It can be difficult for older people to feel like they belong among coders.

For too long, the field has been dominated by stereotypes that say new technologies are only accessible to the young. As a result, people who don’t fit in that group don’t pursue a career that could be hugely rewarding and deeply satisfying.

We here at Code Nation believe that great coders can come from any walk of life and can learn at any age. We’ll explain why in this blog post…

Am I too old to code?

No evidence exists that suggests anyone hits an age when they become “too old to code”.

In fact, there are plenty of examples of people becoming programmers at 50, 60, 70, and even 80. Sitting in the latter category is Masako Wakamiya, a Japanese woman who learned coding in her 80s and last year developed an app that’s now in Apple’s app store.

“As you age, you lose many things: your husband, your job, your hair, your eyesight. The minuses are quite numerous,” she explained. “But when you learn something new, whether it be programming or the piano, it is a plus, it’s motivating.”

So the problem doesn’t lie in the ability to do the job, but the way a career in coding is perceived. It’s common for coding to be seen as extremely complicated, and part of this comes from the jargon that floods the sector.

You may have come across some yourself. Front-end? Back-end? Full-stack? Learning the terminology associated with coding can feel like getting to grips with an entirely different language.

This shouldn’t be looked at as a negative thing though. Coding is a language, it’s just a different kind of language than many of us are used to speaking.

When thought of like this, there’s no reason why someone should find it difficult to learn coding later in life. While young people can find it a little easier, research has shown that there’s no point at which learning a new language becomes markedly more difficult.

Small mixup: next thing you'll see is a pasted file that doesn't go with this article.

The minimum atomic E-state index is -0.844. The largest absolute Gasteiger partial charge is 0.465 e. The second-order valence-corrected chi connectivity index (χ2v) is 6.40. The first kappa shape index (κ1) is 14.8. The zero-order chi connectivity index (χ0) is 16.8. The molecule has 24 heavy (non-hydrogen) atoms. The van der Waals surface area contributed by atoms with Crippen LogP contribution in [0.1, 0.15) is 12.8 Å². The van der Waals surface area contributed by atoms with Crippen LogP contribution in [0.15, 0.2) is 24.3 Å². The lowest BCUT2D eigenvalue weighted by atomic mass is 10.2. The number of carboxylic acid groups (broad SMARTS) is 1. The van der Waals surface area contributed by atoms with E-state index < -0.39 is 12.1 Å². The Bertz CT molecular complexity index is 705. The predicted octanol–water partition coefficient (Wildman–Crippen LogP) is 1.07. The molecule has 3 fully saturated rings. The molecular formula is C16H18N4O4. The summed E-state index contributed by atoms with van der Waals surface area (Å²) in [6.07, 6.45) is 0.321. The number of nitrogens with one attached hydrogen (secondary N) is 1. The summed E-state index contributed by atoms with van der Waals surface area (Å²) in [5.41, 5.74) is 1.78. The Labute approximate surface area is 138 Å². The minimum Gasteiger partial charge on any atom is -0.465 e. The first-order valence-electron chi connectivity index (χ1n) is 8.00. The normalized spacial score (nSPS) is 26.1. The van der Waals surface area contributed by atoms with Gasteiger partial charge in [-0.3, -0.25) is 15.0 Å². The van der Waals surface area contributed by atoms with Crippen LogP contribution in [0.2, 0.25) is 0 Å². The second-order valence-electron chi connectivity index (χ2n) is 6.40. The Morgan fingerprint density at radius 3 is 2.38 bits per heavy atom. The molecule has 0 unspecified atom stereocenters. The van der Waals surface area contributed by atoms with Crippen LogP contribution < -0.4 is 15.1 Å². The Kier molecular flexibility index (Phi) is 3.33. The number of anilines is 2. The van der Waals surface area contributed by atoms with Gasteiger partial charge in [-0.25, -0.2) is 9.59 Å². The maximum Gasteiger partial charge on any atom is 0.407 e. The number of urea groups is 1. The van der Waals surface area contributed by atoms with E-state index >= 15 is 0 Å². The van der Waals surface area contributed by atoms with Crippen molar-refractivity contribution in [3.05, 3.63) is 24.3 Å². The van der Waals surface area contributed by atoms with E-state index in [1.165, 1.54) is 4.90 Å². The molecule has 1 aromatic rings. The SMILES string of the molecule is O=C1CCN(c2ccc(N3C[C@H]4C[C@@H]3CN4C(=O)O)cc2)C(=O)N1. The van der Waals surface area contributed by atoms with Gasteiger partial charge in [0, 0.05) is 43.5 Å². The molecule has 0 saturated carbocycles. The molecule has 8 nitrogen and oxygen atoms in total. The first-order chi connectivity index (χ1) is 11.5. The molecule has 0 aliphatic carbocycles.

Don’t believe us? You just need to look at the number of people from all age groups who learn a new language. There’s no age limit whatsoever on learning French, German, Italian or any other language.

The same is true of coding. Just switch those vowels and consonants for <p>’s and <b>’s and you can start seeing coding in a completely different, much more accessible, light.

Meet Reuben

At Code Nation don’t need to look far for stories of older students achieving huge success. In 2018, Reuben finished the Code Nation Master Course having decided to change careers aged 44.

Reuben was a plasterer when he came to us and it wasn’t long before he was getting stuck into the course:

“I recently decided it was time to take on a new challenge. As a former plasterer, I’ve reunited with a childhood passion from the days when I used to play with coding on my BBC Micro. I found Code Nation and thought that it’s time to do it.

“I have the right mindset to make it as a developer and my background means I can come at problems in a slightly different way and coding has already been one of the most rewarding, and challenging things, that I’ve done.

“It turns out coding actually has a lot of crossover with construction, like building things piece by piece and thinking creatively to solve problems with expansive thinking.”

At the end of our Master Course, all students are given interviews with our Pledgers – a group of businesses who’ve committed to interviewing our students for potential jobs.

Reuben, of course, was no different and he went on to secure a role as a DevOps Engineer at the Manchester digital agency Amaze.

In Summary

Age is no barrier to anyone wanting to learn to code, and the experience of age can actually give you a head-start over the young upstarts sitting beside you in the classroom!

So if you’ve ever considered giving coding a go, don’t be shy. Get involved and learn a language that’ll help you get a new lease on life.

You can find out more about the Code Nation Master Course by getting in touch with us today!

Email: info@wearecodenation.com

Call: 0333 050 4570

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